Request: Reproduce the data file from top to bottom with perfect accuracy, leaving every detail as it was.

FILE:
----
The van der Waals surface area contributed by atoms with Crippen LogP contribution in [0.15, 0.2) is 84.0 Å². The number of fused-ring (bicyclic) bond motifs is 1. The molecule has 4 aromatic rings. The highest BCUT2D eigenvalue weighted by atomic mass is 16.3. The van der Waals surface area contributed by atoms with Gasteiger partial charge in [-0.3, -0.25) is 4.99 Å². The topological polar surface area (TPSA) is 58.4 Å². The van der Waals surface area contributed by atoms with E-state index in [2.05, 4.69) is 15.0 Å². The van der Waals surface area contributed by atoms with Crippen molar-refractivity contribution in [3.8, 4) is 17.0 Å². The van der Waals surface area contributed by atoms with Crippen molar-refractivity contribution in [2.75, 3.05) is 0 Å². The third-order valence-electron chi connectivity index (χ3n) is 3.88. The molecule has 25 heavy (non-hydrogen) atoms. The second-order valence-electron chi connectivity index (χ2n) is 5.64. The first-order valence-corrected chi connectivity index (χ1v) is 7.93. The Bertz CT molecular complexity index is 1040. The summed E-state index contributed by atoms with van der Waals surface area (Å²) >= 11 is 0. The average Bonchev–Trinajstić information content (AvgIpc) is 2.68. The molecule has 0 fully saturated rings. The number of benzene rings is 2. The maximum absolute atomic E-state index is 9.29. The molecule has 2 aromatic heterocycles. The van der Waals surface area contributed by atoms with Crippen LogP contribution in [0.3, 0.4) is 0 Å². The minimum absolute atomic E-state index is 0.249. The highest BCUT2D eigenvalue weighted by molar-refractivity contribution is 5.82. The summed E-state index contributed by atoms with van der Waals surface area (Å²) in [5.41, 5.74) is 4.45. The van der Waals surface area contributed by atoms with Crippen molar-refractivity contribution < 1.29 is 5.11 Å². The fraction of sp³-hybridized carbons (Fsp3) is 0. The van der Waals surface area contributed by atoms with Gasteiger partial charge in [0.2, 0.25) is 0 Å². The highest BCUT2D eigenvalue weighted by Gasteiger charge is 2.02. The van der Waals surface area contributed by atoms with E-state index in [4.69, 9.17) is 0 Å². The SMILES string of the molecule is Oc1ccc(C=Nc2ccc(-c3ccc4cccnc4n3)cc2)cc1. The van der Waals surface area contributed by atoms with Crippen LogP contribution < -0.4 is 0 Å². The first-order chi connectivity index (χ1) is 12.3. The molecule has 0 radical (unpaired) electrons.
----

The van der Waals surface area contributed by atoms with Crippen LogP contribution in [0.15, 0.2) is 84.0 Å². The number of fused-ring (bicyclic) bond motifs is 1. The molecule has 4 aromatic rings. The highest BCUT2D eigenvalue weighted by atomic mass is 16.3. The van der Waals surface area contributed by atoms with Gasteiger partial charge in [-0.3, -0.25) is 4.99 Å². The topological polar surface area (TPSA) is 58.4 Å². The van der Waals surface area contributed by atoms with E-state index in [2.05, 4.69) is 15.0 Å². The van der Waals surface area contributed by atoms with Crippen molar-refractivity contribution in [3.8, 4) is 17.0 Å². The van der Waals surface area contributed by atoms with Crippen molar-refractivity contribution in [2.75, 3.05) is 0 Å². The third-order valence-electron chi connectivity index (χ3n) is 3.88. The molecule has 25 heavy (non-hydrogen) atoms. The second-order valence-electron chi connectivity index (χ2n) is 5.64. The first-order valence-corrected chi connectivity index (χ1v) is 7.93. The Bertz CT molecular complexity index is 1040. The summed E-state index contributed by atoms with van der Waals surface area (Å²) >= 11 is 0. The average Bonchev–Trinajstić information content (AvgIpc) is 2.68. The molecule has 0 fully saturated rings. The number of benzene rings is 2. The maximum absolute atomic E-state index is 9.29. The molecule has 2 aromatic heterocycles. The van der Waals surface area contributed by atoms with Crippen LogP contribution in [0.3, 0.4) is 0 Å². The minimum absolute atomic E-state index is 0.249. The highest BCUT2D eigenvalue weighted by molar-refractivity contribution is 5.82. The summed E-state index contributed by atoms with van der Waals surface area (Å²) in [5.41, 5.74) is 4.45. The van der Waals surface area contributed by atoms with Crippen molar-refractivity contribution < 1.29 is 5.11 Å². The fraction of sp³-hybridized carbons (Fsp3) is 0. The van der Waals surface area contributed by atoms with Gasteiger partial charge in [0.2, 0.25) is 0 Å². The highest BCUT2D eigenvalue weighted by Gasteiger charge is 2.02. The van der Waals surface area contributed by atoms with E-state index in [4.69, 9.17) is 0 Å². The SMILES string of the molecule is Oc1ccc(C=Nc2ccc(-c3ccc4cccnc4n3)cc2)cc1. The van der Waals surface area contributed by atoms with Crippen LogP contribution < -0.4 is 0 Å². The first-order chi connectivity index (χ1) is 12.3. The molecule has 0 radical (unpaired) electrons.